Marina Mayer, Executive Editor
Since 1974, Shearer’s Foods has been epitomizing “Shearer Perfection,” which is “the art of snacking and science of product, support, merchandising and corporate culture,” according to the Brewster, Ohio, snack manufacturer. “Shearer Perfection” is also about customer loyalty, a rich family culture and “goodness beyond the bag,” says the company’s motto.
That’s why the 1,500-employee snack manufacturing empire received Snack Food & Wholesale Bakery’sSnack Manufacturer of the Year award. That, and also because it developed the first Leadership in Energy and Environmental Design (LEED) Platinum snack manufacturing facility in the world, known as the Millennium Plant.
“From a manufacturing standpoint, we’ve taken what we’ve learned from our other plants and designed this [plant] straight from a blank sheet of paper,” says Ken Brower, director of operations for both the Massillon and Brewster locations.
Snack Food & Wholesale Bakery was invited to tour the 110,200-sq.-ft., LEED-certified Massillon, Ohio, facility, which opened in April 2010, and boasts nine production and 20 packaging lines.
On the tortilla chip side of the plant, Shearer’s Foods was producing yellow corn Deli-Style tortilla chips with sea salt at 3,000 lb. an hour.
The production process starts with truckloads of blue or yellow corn that are stored in 250,000-lb. silos. From there, corn travels through a batch hopper and into a clipper cleaner, which helps filter out the broken corn, Brower says.
“In our cooking process, lime is added, which helps the kernel expand and absorb some moisture,” Brower says.
Next, the corn goes through one of two, 1,500-lb./batch corn-cook kettles that are steam-jacketed and well insulated to retain heat.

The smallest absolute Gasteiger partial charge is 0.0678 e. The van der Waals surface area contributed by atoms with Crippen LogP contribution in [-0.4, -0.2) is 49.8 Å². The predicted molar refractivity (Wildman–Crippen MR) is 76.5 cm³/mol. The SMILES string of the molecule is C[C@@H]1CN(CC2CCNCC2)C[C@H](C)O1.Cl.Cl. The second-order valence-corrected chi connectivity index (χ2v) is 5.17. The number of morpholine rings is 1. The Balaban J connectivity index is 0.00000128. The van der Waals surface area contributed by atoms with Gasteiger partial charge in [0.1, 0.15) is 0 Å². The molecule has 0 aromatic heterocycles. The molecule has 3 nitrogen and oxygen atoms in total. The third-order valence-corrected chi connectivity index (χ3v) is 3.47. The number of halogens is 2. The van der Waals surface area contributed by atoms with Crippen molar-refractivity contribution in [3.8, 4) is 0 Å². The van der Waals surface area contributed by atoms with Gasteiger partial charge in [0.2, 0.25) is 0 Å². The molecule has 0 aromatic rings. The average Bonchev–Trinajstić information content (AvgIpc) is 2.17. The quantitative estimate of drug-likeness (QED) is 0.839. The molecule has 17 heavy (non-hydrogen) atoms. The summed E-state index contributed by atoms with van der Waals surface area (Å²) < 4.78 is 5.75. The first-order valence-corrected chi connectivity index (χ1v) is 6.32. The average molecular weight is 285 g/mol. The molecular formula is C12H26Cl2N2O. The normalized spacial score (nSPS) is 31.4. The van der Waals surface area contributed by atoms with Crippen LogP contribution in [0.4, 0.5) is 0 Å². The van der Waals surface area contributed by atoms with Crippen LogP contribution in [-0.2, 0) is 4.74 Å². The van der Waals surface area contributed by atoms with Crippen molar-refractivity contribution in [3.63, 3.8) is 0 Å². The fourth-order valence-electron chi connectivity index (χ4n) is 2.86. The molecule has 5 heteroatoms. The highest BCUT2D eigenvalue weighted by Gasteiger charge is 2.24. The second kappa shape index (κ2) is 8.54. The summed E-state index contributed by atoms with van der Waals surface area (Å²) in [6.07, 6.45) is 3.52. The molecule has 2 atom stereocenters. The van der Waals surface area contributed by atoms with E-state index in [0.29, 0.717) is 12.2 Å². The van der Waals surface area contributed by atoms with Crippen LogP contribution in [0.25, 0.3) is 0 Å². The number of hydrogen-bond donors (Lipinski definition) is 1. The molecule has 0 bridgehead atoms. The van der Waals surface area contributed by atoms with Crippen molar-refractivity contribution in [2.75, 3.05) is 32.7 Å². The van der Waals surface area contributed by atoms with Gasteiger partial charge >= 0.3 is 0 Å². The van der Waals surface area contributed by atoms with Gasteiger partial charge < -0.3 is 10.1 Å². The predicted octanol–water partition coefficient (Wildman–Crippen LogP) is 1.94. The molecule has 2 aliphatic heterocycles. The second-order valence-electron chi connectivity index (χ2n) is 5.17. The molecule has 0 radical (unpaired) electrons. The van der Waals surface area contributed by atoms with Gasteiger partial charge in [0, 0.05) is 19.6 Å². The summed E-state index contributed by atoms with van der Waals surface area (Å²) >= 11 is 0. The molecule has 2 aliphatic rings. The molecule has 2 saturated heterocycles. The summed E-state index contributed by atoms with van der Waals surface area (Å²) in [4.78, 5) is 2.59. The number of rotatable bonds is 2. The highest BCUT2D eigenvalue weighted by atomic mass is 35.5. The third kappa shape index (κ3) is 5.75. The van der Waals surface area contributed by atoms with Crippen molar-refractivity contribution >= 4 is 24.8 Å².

“We do recycle the pre-heat, or cook water, with energy that we’ve recovered from the oven,” Brower adds. Additionally, the cooking process is designed to save 180 gallons of water for each cycle.
Corn is then soaked for nine to 11 hours in one of the 12 3,000-lb. soaking tanks before entering the washing room, where it is pumped upstairs through a drain belt for about four minutes before entering a grinder.
“The grinder is the first area mechanically where we can start adjusting the texture of the product depending on the opening of the gap of the grind,” Brower says. “We can make a very flaky tortilla or a really robust tortilla that will hold a bunch of salsa, depending on what the customer is asking for.”
After leaving the grinder, masa, or ground corn dough, comes through a transfer tube and drops into a sheeter, which forms the masa into a specified thickness. Then the masa travels through a cutter that forms the product into shapes, “like a little army of tortilla chips, marching into the oven,” Brower adds.
Next, the chips enter a triple-pass oven, which is considered “one of the centerpieces of the energy-savings of the plant,” Brower says. “This is a one-of-a-kind, patent-pending oven. It has 24 infrared heating units on the inside, and has little drafting with the exception of where the chips come in and where the chips come out.” The oven also pre-heats combustion air using the infrastructure as conduits for this supply. The combination of these innovations results in gas savings of more than 47% when compared to competing technologies.
Chips begin baking at the top of the oven and travel through to the bottom for about 30-40 seconds. Off of the tortilla oven is a liquid chimney. Previously wasted thermal energy from the oven stack is redirected to a skid where a combination of water, glycol and heat exchangers are used to recapture this heat. This energy then supplies more than 92% of the building heating load, as well as pre-heats water for corn cooking and sanitation, Brower says.
Next, the chips convey on an equilibrating belt, where they rest and cool before being sent into a three-well fryer.
“We have a continuous filtration system in the fryer with turnover of less than eight hours,” Brower says.
The chips then travel into a weigh scale, which electronically informs the seasoner how much seasoning to add into the seasoning bowl.